Yesterday, Yahoo! settled a US lawsuit with Shi Tao and Wang Xiaoning, two of the Chinese journalists who were imprisoned and tortured after their identities were handed over by Yahoo! to the Chinese authorities.
"It was clear to me what we had to do to make this right for them", said Jerry Yang in a statement today.
The terms of the settlement are secret, but the drubbing Yahoo! has received over this case has been excruciatingly public for the company. Few CEOs want to be described as representative of "moral pygmies" in a Congressional committee room.
Hopefully Yahoo!'s officers have learnt their lesson. Privacy and free expression should never be seen as something that can quietly be brushed aside when doing business in repressive regimes. We certainly hope, however, that Yahoo doesn't just view this as something they needed to "make right" once and that this spurs a broader movement by them and others to resist efforts to turn them into the handmaidens of oppression around the world.
Playing up to dictators can impose real costs on a Net company. If foreign Internet companies are to have any edge over local firms in these high risk markets, it is because the offer the possibility that they will not capitulate to the authorities, and will not bend to vague demands to restrict, or filter, or spy on their users for the local state. A defense of user privacy and free speech is, in the words of the marketplace, a "unique selling point" for US Internet companies in these markets, and they should trade on that fact, and design their technology to support these rights, not remove them.
The alternative - handing over data on political speakers, developing pro-active filtering tools and aggressively complying with the vague hints of the ruling bodies - opens companies up to the risk of lawsuits over here, and a swift race to the bottom with their domestic competition over there.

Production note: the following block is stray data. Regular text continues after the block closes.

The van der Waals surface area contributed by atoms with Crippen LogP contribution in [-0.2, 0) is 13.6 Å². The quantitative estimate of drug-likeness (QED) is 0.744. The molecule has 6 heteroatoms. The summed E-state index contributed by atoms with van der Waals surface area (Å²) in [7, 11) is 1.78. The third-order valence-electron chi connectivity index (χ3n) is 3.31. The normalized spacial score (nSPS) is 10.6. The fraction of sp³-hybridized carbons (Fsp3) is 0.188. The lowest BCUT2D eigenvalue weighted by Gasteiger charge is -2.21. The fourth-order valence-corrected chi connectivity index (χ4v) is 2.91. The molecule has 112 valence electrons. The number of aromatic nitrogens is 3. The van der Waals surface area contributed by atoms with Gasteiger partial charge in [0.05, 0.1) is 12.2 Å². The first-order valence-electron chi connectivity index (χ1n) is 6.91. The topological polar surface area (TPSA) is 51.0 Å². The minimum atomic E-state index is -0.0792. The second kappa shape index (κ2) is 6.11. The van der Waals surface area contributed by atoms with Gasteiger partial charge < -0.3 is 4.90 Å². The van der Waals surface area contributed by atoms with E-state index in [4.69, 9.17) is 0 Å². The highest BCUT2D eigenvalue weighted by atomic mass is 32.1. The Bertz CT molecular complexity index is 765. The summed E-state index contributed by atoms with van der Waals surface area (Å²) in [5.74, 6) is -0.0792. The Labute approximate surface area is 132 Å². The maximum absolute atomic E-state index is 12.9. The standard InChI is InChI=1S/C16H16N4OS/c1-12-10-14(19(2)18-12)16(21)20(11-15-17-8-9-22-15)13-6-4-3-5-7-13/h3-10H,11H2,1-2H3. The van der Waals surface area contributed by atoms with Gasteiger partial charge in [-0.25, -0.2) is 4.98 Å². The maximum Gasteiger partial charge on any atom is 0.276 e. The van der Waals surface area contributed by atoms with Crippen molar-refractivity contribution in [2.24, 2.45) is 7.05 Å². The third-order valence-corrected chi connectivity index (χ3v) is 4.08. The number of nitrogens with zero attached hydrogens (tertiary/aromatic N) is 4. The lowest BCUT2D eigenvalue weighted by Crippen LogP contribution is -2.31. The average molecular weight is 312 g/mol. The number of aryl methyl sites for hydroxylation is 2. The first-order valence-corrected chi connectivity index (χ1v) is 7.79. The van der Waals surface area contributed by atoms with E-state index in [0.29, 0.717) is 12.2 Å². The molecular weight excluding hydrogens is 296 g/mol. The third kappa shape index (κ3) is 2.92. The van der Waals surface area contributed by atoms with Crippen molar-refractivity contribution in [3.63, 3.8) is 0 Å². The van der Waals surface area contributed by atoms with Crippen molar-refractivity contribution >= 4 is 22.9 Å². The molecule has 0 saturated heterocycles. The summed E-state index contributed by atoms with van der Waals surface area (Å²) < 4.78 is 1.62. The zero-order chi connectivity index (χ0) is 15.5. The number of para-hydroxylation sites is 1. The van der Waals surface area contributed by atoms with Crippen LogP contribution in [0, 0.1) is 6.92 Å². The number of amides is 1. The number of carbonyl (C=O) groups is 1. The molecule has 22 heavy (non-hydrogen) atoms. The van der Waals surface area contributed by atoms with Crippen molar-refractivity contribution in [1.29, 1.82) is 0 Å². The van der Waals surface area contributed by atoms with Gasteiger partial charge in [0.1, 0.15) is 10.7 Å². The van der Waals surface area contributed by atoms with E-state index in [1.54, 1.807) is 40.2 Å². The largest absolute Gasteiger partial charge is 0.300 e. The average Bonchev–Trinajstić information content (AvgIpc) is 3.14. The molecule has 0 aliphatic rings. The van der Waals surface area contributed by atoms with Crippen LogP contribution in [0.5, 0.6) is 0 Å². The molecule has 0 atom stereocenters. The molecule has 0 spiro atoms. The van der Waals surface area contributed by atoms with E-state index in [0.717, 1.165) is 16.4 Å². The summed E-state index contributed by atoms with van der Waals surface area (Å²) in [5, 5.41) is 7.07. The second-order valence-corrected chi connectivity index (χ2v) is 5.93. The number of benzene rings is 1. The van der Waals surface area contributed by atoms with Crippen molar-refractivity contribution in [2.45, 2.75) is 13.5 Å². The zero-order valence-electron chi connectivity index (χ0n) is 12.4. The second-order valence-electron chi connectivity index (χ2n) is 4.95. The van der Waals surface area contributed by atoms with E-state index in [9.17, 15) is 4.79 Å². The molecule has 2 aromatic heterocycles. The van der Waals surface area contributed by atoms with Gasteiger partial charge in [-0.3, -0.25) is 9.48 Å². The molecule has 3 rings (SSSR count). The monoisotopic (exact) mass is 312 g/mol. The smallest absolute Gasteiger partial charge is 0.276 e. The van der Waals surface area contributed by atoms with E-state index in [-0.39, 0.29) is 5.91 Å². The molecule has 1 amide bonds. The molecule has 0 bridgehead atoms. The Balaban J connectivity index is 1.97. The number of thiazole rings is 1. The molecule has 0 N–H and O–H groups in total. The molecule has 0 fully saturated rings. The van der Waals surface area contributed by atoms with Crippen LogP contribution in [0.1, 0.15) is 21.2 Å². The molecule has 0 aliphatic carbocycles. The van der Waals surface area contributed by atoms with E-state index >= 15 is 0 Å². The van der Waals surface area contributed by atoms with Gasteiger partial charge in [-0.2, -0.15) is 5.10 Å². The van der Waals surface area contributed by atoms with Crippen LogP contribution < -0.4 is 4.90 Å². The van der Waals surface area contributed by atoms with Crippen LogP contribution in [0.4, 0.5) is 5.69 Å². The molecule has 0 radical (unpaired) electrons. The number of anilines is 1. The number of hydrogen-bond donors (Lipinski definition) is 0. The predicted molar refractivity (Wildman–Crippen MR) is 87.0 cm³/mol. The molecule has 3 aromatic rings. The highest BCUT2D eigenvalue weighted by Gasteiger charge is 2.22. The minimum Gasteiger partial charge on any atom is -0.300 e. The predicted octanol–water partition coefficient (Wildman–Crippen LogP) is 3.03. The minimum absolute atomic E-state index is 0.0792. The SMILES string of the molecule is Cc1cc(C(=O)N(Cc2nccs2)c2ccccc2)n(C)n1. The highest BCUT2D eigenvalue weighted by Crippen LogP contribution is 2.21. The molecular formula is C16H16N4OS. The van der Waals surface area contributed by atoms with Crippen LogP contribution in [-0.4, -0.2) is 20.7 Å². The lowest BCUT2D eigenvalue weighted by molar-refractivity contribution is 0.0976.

As companies like Google and Yahoo! have learned by hard experience, the bad publicity alone from facilitating human rights abuses is profoundly damaging to their global reputations.
But when seeking to prevent such behavior, it's important to remember that bad publicity can only have an effect on companies when there is publicity. It took a great deal of detective work to uncover what happened in the cases of Shi Tao and Wang Xiaoning. We do not know how many other dissidents have suffered in the same way from American online businesses choosing to ignore international human rights law. And in the rush to spotlight the failings of household brands here, the misbehavior of less well known Chinese giants, like Baidu.com, are often overlooked in the public policy debate - even when those companies benefit from domestic US capital markets like the NASDAQ.
Yahoo!'s decision to do the right thing by the families and friends of these imprisoned journalists should only be a start for that company. Hopefully, it will spur them to move from the back of the pack and become a leader among net companies of developing policies and practices that protect their users' worldwide.
EFF long ago proposed some basic principles for Congress to consider when drafting legislation to help companies doing business in repressive regimes to say "no" to human rights abuses. Maybe it's time to revisit them, and to urge Yahoo and others to take them on themselves, and for American investors to require that Chinese companies who want access to our capital markets comply as well.